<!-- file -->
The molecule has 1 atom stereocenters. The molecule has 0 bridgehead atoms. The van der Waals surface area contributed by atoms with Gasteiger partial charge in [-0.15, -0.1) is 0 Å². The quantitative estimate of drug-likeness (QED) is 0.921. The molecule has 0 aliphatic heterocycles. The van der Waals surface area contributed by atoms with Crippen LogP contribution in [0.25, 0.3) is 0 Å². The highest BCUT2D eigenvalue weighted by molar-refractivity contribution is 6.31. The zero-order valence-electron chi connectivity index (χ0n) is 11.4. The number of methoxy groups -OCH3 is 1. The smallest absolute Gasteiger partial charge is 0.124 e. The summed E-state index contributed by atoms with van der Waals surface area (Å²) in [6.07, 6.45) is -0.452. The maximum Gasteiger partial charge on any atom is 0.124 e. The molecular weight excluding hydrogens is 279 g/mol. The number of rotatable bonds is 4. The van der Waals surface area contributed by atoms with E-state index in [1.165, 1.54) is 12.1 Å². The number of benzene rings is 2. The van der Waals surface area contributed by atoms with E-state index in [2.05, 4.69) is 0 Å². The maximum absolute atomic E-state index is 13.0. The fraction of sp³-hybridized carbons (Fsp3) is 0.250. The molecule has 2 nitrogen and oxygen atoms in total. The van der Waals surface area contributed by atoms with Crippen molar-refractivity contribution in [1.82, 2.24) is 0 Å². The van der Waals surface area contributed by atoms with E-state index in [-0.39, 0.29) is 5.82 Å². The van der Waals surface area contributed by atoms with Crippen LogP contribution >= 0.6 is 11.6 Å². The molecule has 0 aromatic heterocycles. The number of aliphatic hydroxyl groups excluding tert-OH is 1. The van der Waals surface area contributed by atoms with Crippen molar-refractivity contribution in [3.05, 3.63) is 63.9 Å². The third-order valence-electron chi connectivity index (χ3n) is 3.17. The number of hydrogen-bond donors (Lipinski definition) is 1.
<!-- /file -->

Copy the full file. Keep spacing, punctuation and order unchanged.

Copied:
The molecule has 1 atom stereocenters. The molecule has 0 bridgehead atoms. The van der Waals surface area contributed by atoms with Gasteiger partial charge in [-0.15, -0.1) is 0 Å². The quantitative estimate of drug-likeness (QED) is 0.921. The molecule has 0 aliphatic heterocycles. The van der Waals surface area contributed by atoms with Crippen LogP contribution in [0.25, 0.3) is 0 Å². The highest BCUT2D eigenvalue weighted by molar-refractivity contribution is 6.31. The zero-order valence-electron chi connectivity index (χ0n) is 11.4. The number of methoxy groups -OCH3 is 1. The smallest absolute Gasteiger partial charge is 0.124 e. The summed E-state index contributed by atoms with van der Waals surface area (Å²) in [6.07, 6.45) is -0.452. The maximum Gasteiger partial charge on any atom is 0.124 e. The molecular weight excluding hydrogens is 279 g/mol. The number of rotatable bonds is 4. The van der Waals surface area contributed by atoms with E-state index in [1.165, 1.54) is 12.1 Å². The number of benzene rings is 2. The van der Waals surface area contributed by atoms with E-state index in [2.05, 4.69) is 0 Å². The maximum absolute atomic E-state index is 13.0. The fraction of sp³-hybridized carbons (Fsp3) is 0.250. The molecule has 2 nitrogen and oxygen atoms in total. The van der Waals surface area contributed by atoms with Crippen molar-refractivity contribution in [1.82, 2.24) is 0 Å². The van der Waals surface area contributed by atoms with E-state index in [-0.39, 0.29) is 5.82 Å². The van der Waals surface area contributed by atoms with Crippen LogP contribution >= 0.6 is 11.6 Å². The molecule has 0 aromatic heterocycles. The number of aliphatic hydroxyl groups excluding tert-OH is 1. The van der Waals surface area contributed by atoms with Crippen molar-refractivity contribution in [3.05, 3.63) is 63.9 Å². The third-order valence-electron chi connectivity index (χ3n) is 3.17. The number of hydrogen-bond donors (Lipinski definition) is 1.